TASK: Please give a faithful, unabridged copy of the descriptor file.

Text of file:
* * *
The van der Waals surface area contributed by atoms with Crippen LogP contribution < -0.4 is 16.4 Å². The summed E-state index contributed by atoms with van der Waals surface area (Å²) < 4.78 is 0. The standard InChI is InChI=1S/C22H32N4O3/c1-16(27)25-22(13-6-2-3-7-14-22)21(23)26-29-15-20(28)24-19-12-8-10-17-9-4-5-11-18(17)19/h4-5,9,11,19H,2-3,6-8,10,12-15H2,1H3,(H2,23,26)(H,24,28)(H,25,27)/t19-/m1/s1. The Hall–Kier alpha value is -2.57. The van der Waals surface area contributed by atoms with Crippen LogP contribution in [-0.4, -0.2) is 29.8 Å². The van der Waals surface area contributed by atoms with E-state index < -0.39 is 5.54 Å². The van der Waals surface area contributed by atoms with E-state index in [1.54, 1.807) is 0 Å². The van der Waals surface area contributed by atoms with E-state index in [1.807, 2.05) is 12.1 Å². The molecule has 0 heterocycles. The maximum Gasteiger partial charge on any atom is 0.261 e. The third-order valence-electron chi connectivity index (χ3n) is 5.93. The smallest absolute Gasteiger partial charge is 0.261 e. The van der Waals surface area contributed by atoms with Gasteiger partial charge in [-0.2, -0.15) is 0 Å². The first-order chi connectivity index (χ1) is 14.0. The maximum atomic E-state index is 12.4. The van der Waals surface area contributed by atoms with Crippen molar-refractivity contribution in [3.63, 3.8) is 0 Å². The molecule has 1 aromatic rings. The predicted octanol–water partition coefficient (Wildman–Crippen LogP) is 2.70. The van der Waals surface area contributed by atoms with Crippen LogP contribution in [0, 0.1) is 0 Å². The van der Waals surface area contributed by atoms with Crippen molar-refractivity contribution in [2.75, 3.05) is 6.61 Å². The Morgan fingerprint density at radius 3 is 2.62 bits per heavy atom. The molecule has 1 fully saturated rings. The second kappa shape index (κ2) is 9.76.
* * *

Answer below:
The van der Waals surface area contributed by atoms with Crippen LogP contribution < -0.4 is 16.4 Å². The summed E-state index contributed by atoms with van der Waals surface area (Å²) < 4.78 is 0. The standard InChI is InChI=1S/C22H32N4O3/c1-16(27)25-22(13-6-2-3-7-14-22)21(23)26-29-15-20(28)24-19-12-8-10-17-9-4-5-11-18(17)19/h4-5,9,11,19H,2-3,6-8,10,12-15H2,1H3,(H2,23,26)(H,24,28)(H,25,27)/t19-/m1/s1. The Hall–Kier alpha value is -2.57. The van der Waals surface area contributed by atoms with Crippen LogP contribution in [-0.4, -0.2) is 29.8 Å². The van der Waals surface area contributed by atoms with E-state index < -0.39 is 5.54 Å². The van der Waals surface area contributed by atoms with E-state index in [1.54, 1.807) is 0 Å². The van der Waals surface area contributed by atoms with E-state index in [1.807, 2.05) is 12.1 Å². The molecule has 0 heterocycles. The maximum Gasteiger partial charge on any atom is 0.261 e. The third-order valence-electron chi connectivity index (χ3n) is 5.93. The smallest absolute Gasteiger partial charge is 0.261 e. The van der Waals surface area contributed by atoms with Gasteiger partial charge in [-0.2, -0.15) is 0 Å². The first-order chi connectivity index (χ1) is 14.0. The maximum atomic E-state index is 12.4. The van der Waals surface area contributed by atoms with Crippen molar-refractivity contribution in [3.63, 3.8) is 0 Å². The molecule has 1 aromatic rings. The predicted octanol–water partition coefficient (Wildman–Crippen LogP) is 2.70. The van der Waals surface area contributed by atoms with Crippen LogP contribution in [0, 0.1) is 0 Å². The van der Waals surface area contributed by atoms with Crippen molar-refractivity contribution in [2.75, 3.05) is 6.61 Å². The Morgan fingerprint density at radius 3 is 2.62 bits per heavy atom. The molecule has 1 fully saturated rings. The second kappa shape index (κ2) is 9.76.